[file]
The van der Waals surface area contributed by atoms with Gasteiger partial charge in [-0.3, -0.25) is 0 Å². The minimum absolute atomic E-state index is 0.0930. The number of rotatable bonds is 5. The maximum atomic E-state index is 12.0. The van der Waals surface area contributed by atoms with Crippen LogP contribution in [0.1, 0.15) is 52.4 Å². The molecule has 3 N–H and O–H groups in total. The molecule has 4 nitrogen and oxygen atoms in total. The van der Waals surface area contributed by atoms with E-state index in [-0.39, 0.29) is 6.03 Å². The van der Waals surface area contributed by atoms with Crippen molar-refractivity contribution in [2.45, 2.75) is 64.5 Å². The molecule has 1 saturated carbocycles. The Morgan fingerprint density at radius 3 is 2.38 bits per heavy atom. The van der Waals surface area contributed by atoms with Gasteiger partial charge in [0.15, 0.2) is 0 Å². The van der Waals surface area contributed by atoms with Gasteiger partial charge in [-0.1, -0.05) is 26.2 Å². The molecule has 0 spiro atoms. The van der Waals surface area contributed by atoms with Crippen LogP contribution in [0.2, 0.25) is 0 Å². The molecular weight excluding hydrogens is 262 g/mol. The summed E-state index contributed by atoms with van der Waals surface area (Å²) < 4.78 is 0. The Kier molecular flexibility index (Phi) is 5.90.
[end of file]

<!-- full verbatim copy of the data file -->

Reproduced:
The van der Waals surface area contributed by atoms with Gasteiger partial charge in [-0.3, -0.25) is 0 Å². The minimum absolute atomic E-state index is 0.0930. The number of rotatable bonds is 5. The maximum atomic E-state index is 12.0. The van der Waals surface area contributed by atoms with Crippen LogP contribution in [0.1, 0.15) is 52.4 Å². The molecule has 3 N–H and O–H groups in total. The molecule has 4 nitrogen and oxygen atoms in total. The van der Waals surface area contributed by atoms with E-state index in [-0.39, 0.29) is 6.03 Å². The van der Waals surface area contributed by atoms with Crippen molar-refractivity contribution in [2.45, 2.75) is 64.5 Å². The molecule has 1 saturated carbocycles. The Morgan fingerprint density at radius 3 is 2.38 bits per heavy atom. The van der Waals surface area contributed by atoms with Gasteiger partial charge in [0.15, 0.2) is 0 Å². The van der Waals surface area contributed by atoms with Gasteiger partial charge in [-0.1, -0.05) is 26.2 Å². The molecule has 0 spiro atoms. The van der Waals surface area contributed by atoms with Crippen LogP contribution in [0.2, 0.25) is 0 Å². The molecular weight excluding hydrogens is 262 g/mol. The summed E-state index contributed by atoms with van der Waals surface area (Å²) < 4.78 is 0. The Kier molecular flexibility index (Phi) is 5.90.